Dear #MTBoS, Thanks.

Disclaimer…this is going to be mushy, full of emotions, unicorns, and glitter.

Like many teachers across the country I have been filled with so many feels. It’s been personal and real. Well it’s been very personal and real for me since September 11, 2001 – and for so many others across this country, privilege is hard to come by. The struggle has been real…for a very long time. None of this is new —  Not going to get into that now…

The interactions I’ve been having, the conversations that I am stalking, errr…lurking…observing, give me hope. Real hope. We’re literally educating the future. If you teach 8th grade and beyond, many of your students will be voting in the next Presidential Election!

However, this letter is not about the election…it’s so much more than that and today one of these (non-election related) interactions finally opened up the flood gates and I cried out of sheer joy for having this community in my life and in my journey as a teacher. It was a very simple gesture of kindness and support, but I couldn’t stop the tears from rushing out. I guess the emotional roller coaster finally went for a deep dive.

Dear MTBoS,

I heard about you not long after graduating from grad school thanks to the amazing Sam Shah, at a first year of teaching boot camp at the Math for America office facilitated by Chris. Years prior, I had a personal twitter account, but never thought I could use it as a teaching tool. I was heading into my first year of teaching…it was gonna be hell or so I was told, so I latched on to everything anyone threw at me.

I’ve witnessed how hard you work and so many of you inspire me to be a better teacher for my students…and well a better colleague and person too! Thanks Justin, CaseyBrian, Annie, Megan, Becky, Amy, Elizabeth, Andrew, Ilana, @Mr_Harris_Math, Meg, and soooo many more of you.

And now it’s almost four years later…I’ve had the honor of meeting a few of you at TMC, PCMI, Tweet Ups, or through Math for America, but I haven’t met many of you in real life (yet…). I didn’t expect to make friends with people I didn’t ever meet (#strangerdanger?), but here I am — I know who to turn to for some #gilmorechat  #cannoevenchat, #SWDmathchat, #msmathchat, #numbertalks, and general venting of teacher life and general commentary on life as a teacher working in NYC and/or life as a Muslim.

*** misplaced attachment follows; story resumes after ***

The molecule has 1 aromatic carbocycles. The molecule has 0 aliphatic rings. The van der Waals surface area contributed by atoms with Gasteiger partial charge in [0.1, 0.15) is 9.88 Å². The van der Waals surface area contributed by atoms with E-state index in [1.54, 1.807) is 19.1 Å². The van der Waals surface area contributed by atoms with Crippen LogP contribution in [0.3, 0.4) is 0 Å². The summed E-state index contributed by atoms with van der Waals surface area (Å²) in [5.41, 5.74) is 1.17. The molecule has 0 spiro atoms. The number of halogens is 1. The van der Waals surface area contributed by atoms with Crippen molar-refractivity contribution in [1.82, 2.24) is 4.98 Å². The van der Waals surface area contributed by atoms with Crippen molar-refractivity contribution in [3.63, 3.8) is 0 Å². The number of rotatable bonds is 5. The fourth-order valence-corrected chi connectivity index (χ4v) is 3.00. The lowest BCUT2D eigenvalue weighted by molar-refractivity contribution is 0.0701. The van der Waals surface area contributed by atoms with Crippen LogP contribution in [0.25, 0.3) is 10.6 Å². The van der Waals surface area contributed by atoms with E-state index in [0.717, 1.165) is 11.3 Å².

And even though I haven’t met most of you, I trust you.

I trust you because you have gently reminded us that we’re doing our best.

I trust you because you’ve spoken up when I’ve gotten same hate and shade thrown my way. I can’t express how much that means to me. Thank you.

You’ve validated my feelings without saying everything is going to be okay…because have they ever? are they really?  I hope I can say that some day…

You have called for action and taken action to provide equity for our students with disability, to provide excellence in instruction for all of our students by asking us to become better storytellers. You’re bringing awareness to the issues of social justice in the classroom or sharing some Tales from a Chalkline. Thank you.

I trust you to give me honest and meaningful feedback on my lessons…(even as I’m typing this.) I can tell how hard and tirelessly you work for your students. You push to me to reflect. You make me want and demand better for my students in all aspects of their learning.

You’re not shy about asking me questions about my faith. We’ve learned a lot about each other (I hope)! And I hope in the coming weeks, months, and years…you ask and reach out.

More than anything, in the last few weeks you’ve taken the time to listen to your students. To listen to each other. To reach out to each other. To care for each other. So many of you have checked in with me, either on facebook or twitter. And you continue to do so. I’m really not sure how to close, except by saying thank you.

Love,
Sahar
P.S. I promised there would be unicorns…

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One thought on “Dear #MTBoS, Thanks.

  1. Sahar, you rock.

    My only disappointment is that I haven’t had to the opportunity to work with you more closely. Your mindfulness and assertiveness is something that I admire. Glad that MfA (and MTBoS) has been the bridge for us to connect.

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